How and Where to Get Startup Business Loans
Use small business startup loans to jump-start your business.
This story originally appeared on GOBankingRates
If you have a talent or an idea and want to turn it into a business, you'll most likely need to secure a loan to get started. Combining traditional and alternative lending is the best way to obtain the funds needed to turn your dream into a reality. Read on to discover where to look for startup loans and how to secure the business loans to get your company up and running in no time.
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Where to get startup loans
According to the Small Business Administration (SBA), there are 29.6 million small businesses within the U.S. It says small businesses make up 99.9 percent of all businesses within the country. By starting a small business, you might be contributing positively to the economy. Here are 10 different ways you can get a loan to start your new business.
1. SBA startup loans
The SBA doesn't give out loans directly, but it does partner with lending companies that agree to abide by the SBA's set guidelines. Because these guidelines are designed to reduce the risks for lenders, it becomes easier for individuals to qualify and get a startup loan.
In addition to competitive loan rates and lower down payment requirements, the SBA provides counseling and educational information that could help your business succeed.
2. Nonprofit microloans
Nonprofit microloans are another excellent option for funding a startup. Fundera, the small business lending marketplace, reports that microloans typically fall within the $500 and $50,000 range and are available as short-term loans with lower interest rates.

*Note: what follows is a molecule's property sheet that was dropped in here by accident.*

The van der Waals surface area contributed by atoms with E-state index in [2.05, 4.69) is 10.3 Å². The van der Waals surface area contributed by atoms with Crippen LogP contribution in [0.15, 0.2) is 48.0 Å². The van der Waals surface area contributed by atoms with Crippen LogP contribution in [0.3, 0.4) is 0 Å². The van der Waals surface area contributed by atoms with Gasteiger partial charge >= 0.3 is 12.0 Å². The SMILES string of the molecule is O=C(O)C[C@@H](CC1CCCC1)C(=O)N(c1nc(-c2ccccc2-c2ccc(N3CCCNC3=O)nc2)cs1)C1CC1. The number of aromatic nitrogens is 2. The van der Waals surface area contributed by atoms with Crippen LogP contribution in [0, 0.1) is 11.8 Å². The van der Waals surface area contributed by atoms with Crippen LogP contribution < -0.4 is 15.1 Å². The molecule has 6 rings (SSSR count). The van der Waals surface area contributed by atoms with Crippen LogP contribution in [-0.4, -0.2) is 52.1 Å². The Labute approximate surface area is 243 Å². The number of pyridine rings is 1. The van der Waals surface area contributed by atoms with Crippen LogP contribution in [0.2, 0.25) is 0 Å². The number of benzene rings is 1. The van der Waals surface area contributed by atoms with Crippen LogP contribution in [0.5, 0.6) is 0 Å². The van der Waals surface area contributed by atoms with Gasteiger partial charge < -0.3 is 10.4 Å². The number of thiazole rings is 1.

Depending on the company you decide to use for your micro-loan, you might also get additional support beyond the funding. For example, Accion offers a financial literacy program and some business training along with its loans. Kiva issues interest-free loans of up to $10,000, as well as free marketing support and aid in building your business credit.
3. Equity crowdfunding
Equity crowdfunding is specifically designed to aid startups or businesses that are in the early stages of their development. With equity crowdfunding, you agree to give the investors shares in your company in exchange for funds.
You set the terms, and if the investors look through your portfolio and like what they see, you can reach an agreement. With this method, investors take on more risk, as they would not be able to recoup their money if your business isn't successful.
4. Business credit cards for startups
According to CreditCards.com, 80 percent of businesses that apply for credit cards receive an approval letter. That makes business credit cards an excellent and attainable resource for startups. Not only can cardholders request a cash advance if needed, but the card itself can be used to purchase office equipment, inventory and advertising expenses.
Business owners should look for cards with a low to 0 percent introductory APR, as well as cards with an attached rewards program, such as airline miles if the business requires you to travel or cash back if the extra money would be helpful.
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5. Rollover business startup
People who have $50,000 in their retirement funds can take advantage of a rollover for business startup (ROBS). This option works well for business owners who wish to avoid debt when beginning their companies.
To take advantage of this, you'll need an accountant and an attorney to help you with the necessary paperwork to establish your corporation and then transfer the funds from your personal retirement account to your new company's 401k. The money is then used to buy stock in the company. When the stock is sold, you'll have the money you need to start your business.
6. Personal loans for business
You might not be aware that you can use a personal loan for business startups, but this is definitely an option. If you have a credit score of 580 or higher, the general qualification reported by Fundera, and you understand that the transaction directly affects your personal credit, you can apply. You'll receive your funds in as little as 24 hours and be able to use the money as you see fit, such as to secure an office building or purchase a delivery truck. The downside is that a personal loan makes it more difficult to keep business finances separate from personal finances and that personal loans are often limited to around $40,000.